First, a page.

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Logan, who had always taken a strange obsession to France, England's most historic, stalwart enemy, lectured on and on about the sites we were passing and the figures who had once resided there. It was all quite fun, and I learned a lot. Not one collapsed monastery or Roman arch would pass by without an anecdote from my friend. I had asked him about his obsession many times, but the constant answer I received was "As a people, they are simply so resolute that I cannot help but be inspired."
For myself, I found my own curiosity and studies being drawn further south, towards Rome — the world's seat of power for millennia. Although I loathed their burdensome Latin, I was more than looking forward to traipsing among the catacombs and basilicas of that ancient city.
I'd been to London on several occasions, and the rushing citizens of our own capital were familiar to me. But as we watched the train roll into Paris, I realized that this new city was something else entirely. "Hectic" wasn't the right word for it, for the people there were not rushing to and fro. Instead, the people ambled together, arm in arm, laughing playfully in the French sun. But they conducted business too. I saw several men, lawyers by their attire, arguing over some point. But as we descended once more from the locomotive, I could simply sense something different about Paris: it was a city of life!
And of course, Logan and I took to the city manically.
After procuring fashionable lodgings and taking the time to stroll through the winding avenues of Paris, we established ourselves within the city. The majestic part of a Grand Tour is that schedules and timetables are superfluous. Logan and I were to be abroad for at least a year, perhaps longer. There was no school-master to regulate our learning, and no commitments to rush onwards to achieve. We simply lived. "C'est la vie" as it were. In that city of extensive wonders, time was easy to forget. We spent days practicing the language among the friendly, raucous venders along the Seine. Hours were lost upon simple pleasures, and untold minutes were devoted to navigating the den of byways that composed the fantastical labyrinth that was Paris.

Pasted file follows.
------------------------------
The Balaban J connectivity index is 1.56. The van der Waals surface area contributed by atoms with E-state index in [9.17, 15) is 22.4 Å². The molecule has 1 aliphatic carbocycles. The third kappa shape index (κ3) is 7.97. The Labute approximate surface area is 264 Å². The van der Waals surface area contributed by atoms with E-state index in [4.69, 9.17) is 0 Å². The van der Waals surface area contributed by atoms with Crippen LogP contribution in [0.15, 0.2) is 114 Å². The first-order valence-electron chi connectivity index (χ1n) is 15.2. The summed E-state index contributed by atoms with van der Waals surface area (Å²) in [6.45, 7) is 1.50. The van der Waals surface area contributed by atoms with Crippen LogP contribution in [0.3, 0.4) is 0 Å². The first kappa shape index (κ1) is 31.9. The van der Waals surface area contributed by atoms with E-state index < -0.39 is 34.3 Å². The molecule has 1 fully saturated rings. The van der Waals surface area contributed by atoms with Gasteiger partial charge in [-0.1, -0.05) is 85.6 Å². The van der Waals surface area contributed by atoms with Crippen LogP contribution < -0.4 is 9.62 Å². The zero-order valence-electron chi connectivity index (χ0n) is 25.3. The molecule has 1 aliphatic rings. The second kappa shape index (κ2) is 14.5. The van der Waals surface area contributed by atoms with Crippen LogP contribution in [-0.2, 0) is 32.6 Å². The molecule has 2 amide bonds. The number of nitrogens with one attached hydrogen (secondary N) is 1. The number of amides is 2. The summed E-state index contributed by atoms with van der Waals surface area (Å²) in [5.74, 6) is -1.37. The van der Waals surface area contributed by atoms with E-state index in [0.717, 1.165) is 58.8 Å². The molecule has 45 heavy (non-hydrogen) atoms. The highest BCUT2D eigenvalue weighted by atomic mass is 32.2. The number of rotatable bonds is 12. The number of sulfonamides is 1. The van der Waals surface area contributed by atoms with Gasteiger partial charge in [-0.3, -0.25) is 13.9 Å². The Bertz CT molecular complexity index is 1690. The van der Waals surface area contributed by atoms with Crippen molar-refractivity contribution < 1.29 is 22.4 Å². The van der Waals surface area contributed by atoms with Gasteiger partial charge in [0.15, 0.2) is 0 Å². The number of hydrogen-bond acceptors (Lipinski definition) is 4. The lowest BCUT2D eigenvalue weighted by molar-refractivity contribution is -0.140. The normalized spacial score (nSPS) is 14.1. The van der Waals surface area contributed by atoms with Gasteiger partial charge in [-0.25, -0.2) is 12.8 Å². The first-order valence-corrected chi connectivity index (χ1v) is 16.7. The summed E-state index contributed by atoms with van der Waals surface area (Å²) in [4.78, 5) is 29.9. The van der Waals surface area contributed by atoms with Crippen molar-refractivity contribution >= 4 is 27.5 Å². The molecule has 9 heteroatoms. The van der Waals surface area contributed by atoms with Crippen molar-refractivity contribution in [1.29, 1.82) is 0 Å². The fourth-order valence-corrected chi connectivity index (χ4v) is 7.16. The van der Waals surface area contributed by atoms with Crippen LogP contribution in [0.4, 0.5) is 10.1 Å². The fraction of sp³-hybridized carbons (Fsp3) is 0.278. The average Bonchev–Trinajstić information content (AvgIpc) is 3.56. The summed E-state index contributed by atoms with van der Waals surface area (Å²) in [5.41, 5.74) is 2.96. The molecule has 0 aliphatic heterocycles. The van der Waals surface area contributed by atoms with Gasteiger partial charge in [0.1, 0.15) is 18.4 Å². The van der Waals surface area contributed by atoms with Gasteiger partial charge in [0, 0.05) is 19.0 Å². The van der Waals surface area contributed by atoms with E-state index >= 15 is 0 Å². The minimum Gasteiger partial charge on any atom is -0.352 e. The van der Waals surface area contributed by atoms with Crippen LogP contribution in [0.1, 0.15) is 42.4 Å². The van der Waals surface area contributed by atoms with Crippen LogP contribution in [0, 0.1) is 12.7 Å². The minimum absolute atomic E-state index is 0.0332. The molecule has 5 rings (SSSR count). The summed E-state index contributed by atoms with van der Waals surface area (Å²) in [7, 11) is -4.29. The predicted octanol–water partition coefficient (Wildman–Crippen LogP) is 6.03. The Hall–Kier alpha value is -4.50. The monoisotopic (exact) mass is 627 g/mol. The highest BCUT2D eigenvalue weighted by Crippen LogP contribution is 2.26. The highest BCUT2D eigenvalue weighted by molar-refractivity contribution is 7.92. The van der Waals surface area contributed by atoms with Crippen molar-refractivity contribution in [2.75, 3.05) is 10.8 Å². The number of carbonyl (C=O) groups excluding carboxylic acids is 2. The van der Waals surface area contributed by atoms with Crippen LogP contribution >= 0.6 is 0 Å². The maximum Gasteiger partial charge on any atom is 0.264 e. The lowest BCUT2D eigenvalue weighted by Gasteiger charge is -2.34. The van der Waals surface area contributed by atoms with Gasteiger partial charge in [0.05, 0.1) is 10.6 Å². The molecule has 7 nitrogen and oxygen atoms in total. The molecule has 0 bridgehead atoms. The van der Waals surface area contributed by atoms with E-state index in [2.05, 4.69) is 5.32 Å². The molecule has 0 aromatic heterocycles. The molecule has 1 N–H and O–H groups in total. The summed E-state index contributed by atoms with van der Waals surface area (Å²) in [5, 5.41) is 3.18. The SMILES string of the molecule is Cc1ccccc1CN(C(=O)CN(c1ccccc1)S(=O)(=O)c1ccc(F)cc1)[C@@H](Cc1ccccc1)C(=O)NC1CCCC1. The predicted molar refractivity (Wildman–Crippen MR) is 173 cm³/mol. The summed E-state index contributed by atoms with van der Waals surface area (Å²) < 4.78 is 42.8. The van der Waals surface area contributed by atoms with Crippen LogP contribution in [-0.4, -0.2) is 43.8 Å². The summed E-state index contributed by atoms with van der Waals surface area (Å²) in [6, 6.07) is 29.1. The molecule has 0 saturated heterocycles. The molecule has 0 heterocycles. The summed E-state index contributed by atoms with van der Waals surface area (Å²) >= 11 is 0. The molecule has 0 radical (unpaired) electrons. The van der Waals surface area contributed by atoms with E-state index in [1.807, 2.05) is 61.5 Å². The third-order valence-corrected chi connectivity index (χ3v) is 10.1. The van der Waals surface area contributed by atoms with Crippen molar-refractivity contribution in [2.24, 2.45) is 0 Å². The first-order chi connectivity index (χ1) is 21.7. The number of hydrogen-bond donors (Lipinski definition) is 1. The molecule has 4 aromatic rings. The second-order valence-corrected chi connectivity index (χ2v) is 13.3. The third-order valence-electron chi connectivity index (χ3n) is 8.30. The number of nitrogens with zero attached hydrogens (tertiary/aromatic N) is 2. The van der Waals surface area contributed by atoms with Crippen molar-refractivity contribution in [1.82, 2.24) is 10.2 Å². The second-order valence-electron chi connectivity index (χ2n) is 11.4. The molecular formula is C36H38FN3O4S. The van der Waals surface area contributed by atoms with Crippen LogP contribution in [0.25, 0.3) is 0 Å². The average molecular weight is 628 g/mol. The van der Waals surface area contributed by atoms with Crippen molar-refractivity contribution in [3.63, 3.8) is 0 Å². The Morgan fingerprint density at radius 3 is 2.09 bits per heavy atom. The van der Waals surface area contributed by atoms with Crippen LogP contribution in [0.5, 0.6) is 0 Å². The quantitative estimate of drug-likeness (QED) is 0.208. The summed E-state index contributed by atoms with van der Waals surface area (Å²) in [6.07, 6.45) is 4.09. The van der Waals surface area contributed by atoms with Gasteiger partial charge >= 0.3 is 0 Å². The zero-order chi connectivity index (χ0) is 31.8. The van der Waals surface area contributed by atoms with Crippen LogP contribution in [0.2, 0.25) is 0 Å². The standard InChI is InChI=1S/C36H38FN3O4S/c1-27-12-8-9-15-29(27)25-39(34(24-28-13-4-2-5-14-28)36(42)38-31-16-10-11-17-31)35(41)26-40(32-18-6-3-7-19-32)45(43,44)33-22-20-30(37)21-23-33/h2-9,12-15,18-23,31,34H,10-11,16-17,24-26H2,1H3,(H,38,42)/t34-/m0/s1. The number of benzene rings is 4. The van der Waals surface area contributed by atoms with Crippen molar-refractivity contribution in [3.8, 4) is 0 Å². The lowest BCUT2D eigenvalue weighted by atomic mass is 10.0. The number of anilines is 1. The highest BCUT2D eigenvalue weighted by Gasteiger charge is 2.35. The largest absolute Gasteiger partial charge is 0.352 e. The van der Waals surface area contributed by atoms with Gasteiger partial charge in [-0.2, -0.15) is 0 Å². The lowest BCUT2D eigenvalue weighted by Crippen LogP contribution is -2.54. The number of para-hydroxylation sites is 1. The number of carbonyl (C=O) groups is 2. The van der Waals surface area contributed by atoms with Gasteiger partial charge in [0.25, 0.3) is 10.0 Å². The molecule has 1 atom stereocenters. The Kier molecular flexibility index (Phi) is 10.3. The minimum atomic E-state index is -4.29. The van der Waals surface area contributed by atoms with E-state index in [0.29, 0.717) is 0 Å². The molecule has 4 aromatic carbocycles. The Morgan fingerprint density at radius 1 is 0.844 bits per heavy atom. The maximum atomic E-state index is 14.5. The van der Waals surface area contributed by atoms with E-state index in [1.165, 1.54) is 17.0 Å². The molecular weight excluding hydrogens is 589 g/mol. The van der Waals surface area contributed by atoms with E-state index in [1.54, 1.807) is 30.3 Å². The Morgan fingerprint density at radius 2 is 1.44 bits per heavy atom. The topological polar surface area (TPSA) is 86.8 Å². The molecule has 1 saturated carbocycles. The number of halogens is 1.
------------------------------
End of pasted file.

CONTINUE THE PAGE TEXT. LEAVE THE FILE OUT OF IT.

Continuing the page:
And the sites! The Louvre, Notre Dame, the king's new Versailles . . . On and on I could list these. The majesty and overwhelming power of such a land continues to stagger my mind. The Louvre alone possessed nearly a thousand works of art! We stared for hours at the works of Renaissance masters and the intricate stone carvings of sculptors long dead.
"There's another one!" I called, noting a gargoyle staring down at us.
"Of course. They're all over the city. Did you know that Louis X decided—" Logan stopped talking then, and I looked over. He was staring as a man shuffled up to us.
The newcomer had a grimy patch over his eye, a decided limp, and a stench like putrid flesh. I hoped he would just walk by, but he angled right towards us.
"Please kind sirs, do you—"
"No we don't," said Logan cutting him off. "We don't have any extra money, our apologies."
"But my children are starving. Just a few coins would help. With the price of bread so high, we can barely eat."
I tried to talk, but couldn't come up with anything.
Logan pressed on. "No. I'm sorry. Good day." My friend steered us away from the beggar. As we rounded a corner in the street, he turned to me. "Probably would've spent it on wine anyway."
I didn't argue. We lost ourselves again in the winding boulevards.
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